Health Updates 18 January 2012

  • India goes a full year without a reported case of polio: “For the first time, India has gone a full year without a new polio case, the World Health Organization announced last week.  The last case, the only one in 2011, was of an 18-month-old girl in West Bengal State whose sudden paralysis was confirmed as polio on Jan. 13.  There were 42 known cases in 2010.  Polio eradication officials described a year without new cases as a ‘game changer’ and a ‘milestone’ because India was for decades one of the biggest centers of the disease.” (NY Times)
  • Asian-Americans more apt to die in hospital after heart attacks: “Asian-Americans are more likely to die in the hospital following a heart attack than whites, new research reveals, although this disparity was reduced over time in hospitals participating in a quality improvement program.  In the study, doctors examined certain measures of care – such as whether a patient was prescribed aspirin or ACE inhibitors (heart drugs) at the time of discharge – on 107,403 Asian-American and white heart attack  patients.  The study encompassed five years, from 2003 to 2008.  Asian-Americans were less likely to be given aspirin or counseling on how to quit smoking after they left the hospital.  They were also more likely than whites to receive lipid-lowering therapy.  The study also showed that Asian-Americans were nearly twice as likely to die in the hospital following a heart attack.” (HealthDay)
  • Early dietary experience shapes salt preference of infants and preschoolers: “For decades, public health initiatives have encouraged people to put less salt in their foods and to check packaged foods for sodium content, but many people still consume too much salt.  In this NIDCD-funded research, investigators at the Monell Chemical Senses Center report that babies exposed early to starchy, salty foods will develop a greater preference for salty taste, by as early as six months of age, than will infants who have not been given salty foods….This preference is shown to last into the preschool years….These findings indicate the significant role of early dietary experiences in shaping taste preferences that last into childhood and could potentially influence taste preferences in adults.” (NIH/American Journal of Clinical Nutrition)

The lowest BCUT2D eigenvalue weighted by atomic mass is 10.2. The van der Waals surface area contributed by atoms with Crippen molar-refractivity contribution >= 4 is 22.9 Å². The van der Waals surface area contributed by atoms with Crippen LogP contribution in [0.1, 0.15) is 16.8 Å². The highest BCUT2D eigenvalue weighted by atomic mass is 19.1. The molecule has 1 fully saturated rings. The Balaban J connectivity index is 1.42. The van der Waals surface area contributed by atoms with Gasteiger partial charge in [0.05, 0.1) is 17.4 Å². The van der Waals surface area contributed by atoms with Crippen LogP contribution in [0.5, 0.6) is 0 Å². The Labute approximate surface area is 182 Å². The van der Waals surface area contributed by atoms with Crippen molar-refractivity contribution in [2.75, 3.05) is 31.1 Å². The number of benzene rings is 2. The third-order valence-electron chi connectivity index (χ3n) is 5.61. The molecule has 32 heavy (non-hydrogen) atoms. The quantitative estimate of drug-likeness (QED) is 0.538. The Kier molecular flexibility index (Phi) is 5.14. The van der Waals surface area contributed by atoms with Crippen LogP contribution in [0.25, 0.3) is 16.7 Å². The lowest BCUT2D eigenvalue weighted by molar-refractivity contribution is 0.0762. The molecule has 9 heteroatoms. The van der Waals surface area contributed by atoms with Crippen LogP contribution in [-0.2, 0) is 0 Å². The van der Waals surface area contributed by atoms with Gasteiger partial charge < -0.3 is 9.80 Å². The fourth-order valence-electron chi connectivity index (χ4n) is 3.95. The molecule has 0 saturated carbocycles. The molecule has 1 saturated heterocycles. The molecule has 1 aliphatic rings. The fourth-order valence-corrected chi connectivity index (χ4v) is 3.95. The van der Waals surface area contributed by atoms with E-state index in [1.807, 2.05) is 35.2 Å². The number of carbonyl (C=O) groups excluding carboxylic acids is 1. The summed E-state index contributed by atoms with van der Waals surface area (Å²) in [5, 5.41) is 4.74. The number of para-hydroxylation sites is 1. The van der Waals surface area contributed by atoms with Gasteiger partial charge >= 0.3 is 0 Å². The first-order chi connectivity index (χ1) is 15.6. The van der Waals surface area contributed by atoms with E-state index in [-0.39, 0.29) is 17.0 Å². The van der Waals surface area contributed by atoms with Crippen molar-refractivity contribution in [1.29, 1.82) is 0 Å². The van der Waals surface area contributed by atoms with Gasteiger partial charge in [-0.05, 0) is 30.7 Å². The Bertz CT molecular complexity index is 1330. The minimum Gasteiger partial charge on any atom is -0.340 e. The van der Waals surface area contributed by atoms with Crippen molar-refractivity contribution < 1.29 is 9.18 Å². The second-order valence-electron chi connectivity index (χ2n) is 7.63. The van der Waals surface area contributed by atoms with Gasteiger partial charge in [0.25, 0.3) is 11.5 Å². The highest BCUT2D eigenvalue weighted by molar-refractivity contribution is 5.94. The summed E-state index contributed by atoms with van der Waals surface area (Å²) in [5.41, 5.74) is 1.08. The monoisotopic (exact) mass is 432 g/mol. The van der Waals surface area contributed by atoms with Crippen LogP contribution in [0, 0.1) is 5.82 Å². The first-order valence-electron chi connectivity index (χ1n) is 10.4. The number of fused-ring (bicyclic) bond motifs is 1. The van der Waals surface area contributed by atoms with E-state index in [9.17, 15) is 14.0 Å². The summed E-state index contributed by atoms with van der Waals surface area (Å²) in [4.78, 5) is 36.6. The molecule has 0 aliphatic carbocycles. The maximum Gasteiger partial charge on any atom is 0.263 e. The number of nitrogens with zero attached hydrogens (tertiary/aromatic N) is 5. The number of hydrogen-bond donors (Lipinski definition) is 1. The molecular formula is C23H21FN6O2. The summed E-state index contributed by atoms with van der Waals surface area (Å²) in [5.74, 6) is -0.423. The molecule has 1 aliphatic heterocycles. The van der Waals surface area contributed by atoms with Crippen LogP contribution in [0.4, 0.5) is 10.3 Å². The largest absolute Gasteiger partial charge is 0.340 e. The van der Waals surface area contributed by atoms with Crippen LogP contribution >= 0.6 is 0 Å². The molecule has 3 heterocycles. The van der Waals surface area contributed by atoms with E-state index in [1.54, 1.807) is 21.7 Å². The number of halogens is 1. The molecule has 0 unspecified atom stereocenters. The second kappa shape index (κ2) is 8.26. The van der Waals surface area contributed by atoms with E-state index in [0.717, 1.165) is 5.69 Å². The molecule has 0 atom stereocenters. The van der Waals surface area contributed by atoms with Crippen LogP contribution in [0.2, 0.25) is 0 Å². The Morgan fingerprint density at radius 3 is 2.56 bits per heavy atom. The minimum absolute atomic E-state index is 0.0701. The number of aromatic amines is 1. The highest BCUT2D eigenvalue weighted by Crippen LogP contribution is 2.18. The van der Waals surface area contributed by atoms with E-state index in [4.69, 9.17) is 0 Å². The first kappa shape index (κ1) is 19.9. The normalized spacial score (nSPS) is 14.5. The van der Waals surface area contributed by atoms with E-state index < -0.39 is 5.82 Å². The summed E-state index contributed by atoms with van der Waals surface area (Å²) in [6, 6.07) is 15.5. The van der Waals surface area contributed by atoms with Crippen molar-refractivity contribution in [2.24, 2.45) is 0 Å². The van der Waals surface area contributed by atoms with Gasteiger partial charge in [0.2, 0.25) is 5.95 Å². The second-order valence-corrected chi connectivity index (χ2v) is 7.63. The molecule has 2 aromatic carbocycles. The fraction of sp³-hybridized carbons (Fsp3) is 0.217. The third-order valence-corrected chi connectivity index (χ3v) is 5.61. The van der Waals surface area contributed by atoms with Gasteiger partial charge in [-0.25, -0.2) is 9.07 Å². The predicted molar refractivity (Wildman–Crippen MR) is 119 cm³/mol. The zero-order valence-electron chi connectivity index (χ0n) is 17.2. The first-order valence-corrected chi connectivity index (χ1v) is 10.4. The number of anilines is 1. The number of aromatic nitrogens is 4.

• Pilot clinical trial shows nicotine patch may improve cognition in older people with memory loss: “A nicotine skin patch may improve cognition in older people with mild cognitive impairment (MCI), a condition marked by memory loss that often leads to Alzheimer’s dementia, according to findings from a small pilot clinical trial….Nearly 70 volunteers, all non-smokers, wore either a nicotine patch or a placebo patch during the six month trial supported by the NIH….the nicotine group showed significantly improved cognition during tests of mental speed, attention, and memory” and the patch was found to be safe to use during the trial period. (NIH/National Institute on Aging)

One response to “Health Updates 18 January 2012

  1. Thanks for the information; reports like this should be all over the mainstream news so people get better educated on how to better care for themselves. Great post and I look forward to sharing more with you:))

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